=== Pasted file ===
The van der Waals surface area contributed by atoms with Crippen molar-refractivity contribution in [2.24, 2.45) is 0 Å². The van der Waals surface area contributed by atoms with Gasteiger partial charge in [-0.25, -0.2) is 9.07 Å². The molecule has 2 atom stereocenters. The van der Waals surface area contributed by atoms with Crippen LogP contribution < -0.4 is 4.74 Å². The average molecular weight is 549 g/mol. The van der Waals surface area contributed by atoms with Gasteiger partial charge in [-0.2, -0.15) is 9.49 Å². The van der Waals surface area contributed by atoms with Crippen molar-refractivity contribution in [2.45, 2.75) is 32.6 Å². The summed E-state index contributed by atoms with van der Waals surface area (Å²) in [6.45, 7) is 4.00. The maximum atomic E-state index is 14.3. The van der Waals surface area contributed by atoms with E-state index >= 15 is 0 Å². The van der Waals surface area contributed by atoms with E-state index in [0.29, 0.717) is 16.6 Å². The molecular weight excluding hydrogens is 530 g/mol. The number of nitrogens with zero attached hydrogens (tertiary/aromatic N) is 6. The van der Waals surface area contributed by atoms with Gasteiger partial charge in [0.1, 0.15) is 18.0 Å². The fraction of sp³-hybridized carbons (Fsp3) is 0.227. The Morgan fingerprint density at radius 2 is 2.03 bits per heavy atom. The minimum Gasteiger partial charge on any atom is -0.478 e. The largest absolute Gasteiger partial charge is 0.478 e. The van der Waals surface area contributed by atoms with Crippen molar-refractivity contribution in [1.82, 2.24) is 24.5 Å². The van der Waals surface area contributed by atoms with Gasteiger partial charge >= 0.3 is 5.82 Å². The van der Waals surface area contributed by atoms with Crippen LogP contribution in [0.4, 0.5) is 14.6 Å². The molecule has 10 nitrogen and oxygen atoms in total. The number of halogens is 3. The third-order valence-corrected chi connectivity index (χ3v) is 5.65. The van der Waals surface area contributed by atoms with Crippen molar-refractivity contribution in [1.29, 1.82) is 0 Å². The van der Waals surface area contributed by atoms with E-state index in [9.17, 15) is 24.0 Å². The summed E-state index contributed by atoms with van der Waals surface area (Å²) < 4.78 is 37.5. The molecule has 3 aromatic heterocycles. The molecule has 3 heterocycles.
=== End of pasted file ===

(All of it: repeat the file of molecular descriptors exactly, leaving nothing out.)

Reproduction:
The van der Waals surface area contributed by atoms with Crippen molar-refractivity contribution in [2.24, 2.45) is 0 Å². The van der Waals surface area contributed by atoms with Gasteiger partial charge in [-0.25, -0.2) is 9.07 Å². The molecule has 2 atom stereocenters. The van der Waals surface area contributed by atoms with Crippen LogP contribution < -0.4 is 4.74 Å². The average molecular weight is 549 g/mol. The van der Waals surface area contributed by atoms with Gasteiger partial charge in [-0.2, -0.15) is 9.49 Å². The van der Waals surface area contributed by atoms with Crippen molar-refractivity contribution in [2.45, 2.75) is 32.6 Å². The summed E-state index contributed by atoms with van der Waals surface area (Å²) in [6.45, 7) is 4.00. The maximum atomic E-state index is 14.3. The van der Waals surface area contributed by atoms with E-state index >= 15 is 0 Å². The van der Waals surface area contributed by atoms with E-state index in [0.29, 0.717) is 16.6 Å². The molecular weight excluding hydrogens is 530 g/mol. The number of nitrogens with zero attached hydrogens (tertiary/aromatic N) is 6. The van der Waals surface area contributed by atoms with Gasteiger partial charge in [0.1, 0.15) is 18.0 Å². The fraction of sp³-hybridized carbons (Fsp3) is 0.227. The Morgan fingerprint density at radius 2 is 2.03 bits per heavy atom. The minimum Gasteiger partial charge on any atom is -0.478 e. The largest absolute Gasteiger partial charge is 0.478 e. The van der Waals surface area contributed by atoms with Crippen molar-refractivity contribution in [1.82, 2.24) is 24.5 Å². The van der Waals surface area contributed by atoms with Gasteiger partial charge >= 0.3 is 5.82 Å². The van der Waals surface area contributed by atoms with Crippen LogP contribution in [0.4, 0.5) is 14.6 Å². The molecule has 10 nitrogen and oxygen atoms in total. The number of halogens is 3. The third-order valence-corrected chi connectivity index (χ3v) is 5.65. The van der Waals surface area contributed by atoms with Crippen molar-refractivity contribution in [1.29, 1.82) is 0 Å². The van der Waals surface area contributed by atoms with E-state index in [9.17, 15) is 24.0 Å². The summed E-state index contributed by atoms with van der Waals surface area (Å²) < 4.78 is 37.5. The molecule has 3 aromatic heterocycles. The molecule has 3 heterocycles.